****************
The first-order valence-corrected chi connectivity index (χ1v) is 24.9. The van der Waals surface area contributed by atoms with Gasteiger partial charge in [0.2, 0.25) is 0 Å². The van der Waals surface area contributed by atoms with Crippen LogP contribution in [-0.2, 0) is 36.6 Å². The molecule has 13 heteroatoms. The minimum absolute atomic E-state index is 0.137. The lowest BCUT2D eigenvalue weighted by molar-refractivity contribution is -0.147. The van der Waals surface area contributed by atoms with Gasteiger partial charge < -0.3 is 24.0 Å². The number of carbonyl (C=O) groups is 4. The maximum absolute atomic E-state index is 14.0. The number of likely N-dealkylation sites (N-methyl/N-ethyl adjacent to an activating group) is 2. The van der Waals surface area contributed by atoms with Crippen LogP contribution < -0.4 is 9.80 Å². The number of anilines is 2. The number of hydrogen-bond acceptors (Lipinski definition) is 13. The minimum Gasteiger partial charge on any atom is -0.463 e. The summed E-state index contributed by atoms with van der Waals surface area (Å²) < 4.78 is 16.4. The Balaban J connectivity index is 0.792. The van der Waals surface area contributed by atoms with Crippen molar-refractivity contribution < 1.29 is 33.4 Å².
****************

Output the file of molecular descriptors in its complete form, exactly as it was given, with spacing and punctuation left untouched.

The first-order valence-corrected chi connectivity index (χ1v) is 24.9. The van der Waals surface area contributed by atoms with Gasteiger partial charge in [0.2, 0.25) is 0 Å². The van der Waals surface area contributed by atoms with Crippen LogP contribution in [-0.2, 0) is 36.6 Å². The molecule has 13 heteroatoms. The minimum absolute atomic E-state index is 0.137. The lowest BCUT2D eigenvalue weighted by molar-refractivity contribution is -0.147. The van der Waals surface area contributed by atoms with Gasteiger partial charge < -0.3 is 24.0 Å². The number of carbonyl (C=O) groups is 4. The maximum absolute atomic E-state index is 14.0. The number of likely N-dealkylation sites (N-methyl/N-ethyl adjacent to an activating group) is 2. The van der Waals surface area contributed by atoms with Crippen LogP contribution < -0.4 is 9.80 Å². The number of anilines is 2. The number of hydrogen-bond acceptors (Lipinski definition) is 13. The minimum Gasteiger partial charge on any atom is -0.463 e. The summed E-state index contributed by atoms with van der Waals surface area (Å²) < 4.78 is 16.4. The Balaban J connectivity index is 0.792. The van der Waals surface area contributed by atoms with Crippen molar-refractivity contribution < 1.29 is 33.4 Å².